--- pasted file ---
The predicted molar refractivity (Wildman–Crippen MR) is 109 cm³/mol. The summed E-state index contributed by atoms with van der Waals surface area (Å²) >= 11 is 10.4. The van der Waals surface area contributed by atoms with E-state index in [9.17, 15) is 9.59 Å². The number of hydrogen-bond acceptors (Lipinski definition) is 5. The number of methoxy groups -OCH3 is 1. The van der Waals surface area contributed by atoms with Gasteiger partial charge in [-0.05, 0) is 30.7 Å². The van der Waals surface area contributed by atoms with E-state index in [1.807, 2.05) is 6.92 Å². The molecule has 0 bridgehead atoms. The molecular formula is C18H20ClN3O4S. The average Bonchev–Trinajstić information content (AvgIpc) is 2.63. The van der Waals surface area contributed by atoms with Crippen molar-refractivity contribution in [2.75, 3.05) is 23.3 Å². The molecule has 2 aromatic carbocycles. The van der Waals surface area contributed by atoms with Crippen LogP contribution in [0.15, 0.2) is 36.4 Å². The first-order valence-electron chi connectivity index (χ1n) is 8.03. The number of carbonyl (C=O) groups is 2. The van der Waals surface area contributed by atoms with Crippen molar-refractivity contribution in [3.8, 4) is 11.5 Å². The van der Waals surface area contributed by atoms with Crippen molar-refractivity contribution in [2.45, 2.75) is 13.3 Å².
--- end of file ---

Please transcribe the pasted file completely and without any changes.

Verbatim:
The predicted molar refractivity (Wildman–Crippen MR) is 109 cm³/mol. The summed E-state index contributed by atoms with van der Waals surface area (Å²) >= 11 is 10.4. The van der Waals surface area contributed by atoms with E-state index in [9.17, 15) is 9.59 Å². The number of hydrogen-bond acceptors (Lipinski definition) is 5. The number of methoxy groups -OCH3 is 1. The van der Waals surface area contributed by atoms with Gasteiger partial charge in [-0.05, 0) is 30.7 Å². The van der Waals surface area contributed by atoms with E-state index in [1.807, 2.05) is 6.92 Å². The molecule has 0 bridgehead atoms. The molecular formula is C18H20ClN3O4S. The average Bonchev–Trinajstić information content (AvgIpc) is 2.63. The van der Waals surface area contributed by atoms with Crippen molar-refractivity contribution in [2.75, 3.05) is 23.3 Å². The molecule has 2 aromatic carbocycles. The van der Waals surface area contributed by atoms with Crippen LogP contribution in [0.15, 0.2) is 36.4 Å². The first-order valence-electron chi connectivity index (χ1n) is 8.03. The number of carbonyl (C=O) groups is 2. The van der Waals surface area contributed by atoms with Crippen molar-refractivity contribution in [3.8, 4) is 11.5 Å². The van der Waals surface area contributed by atoms with Crippen molar-refractivity contribution in [2.45, 2.75) is 13.3 Å².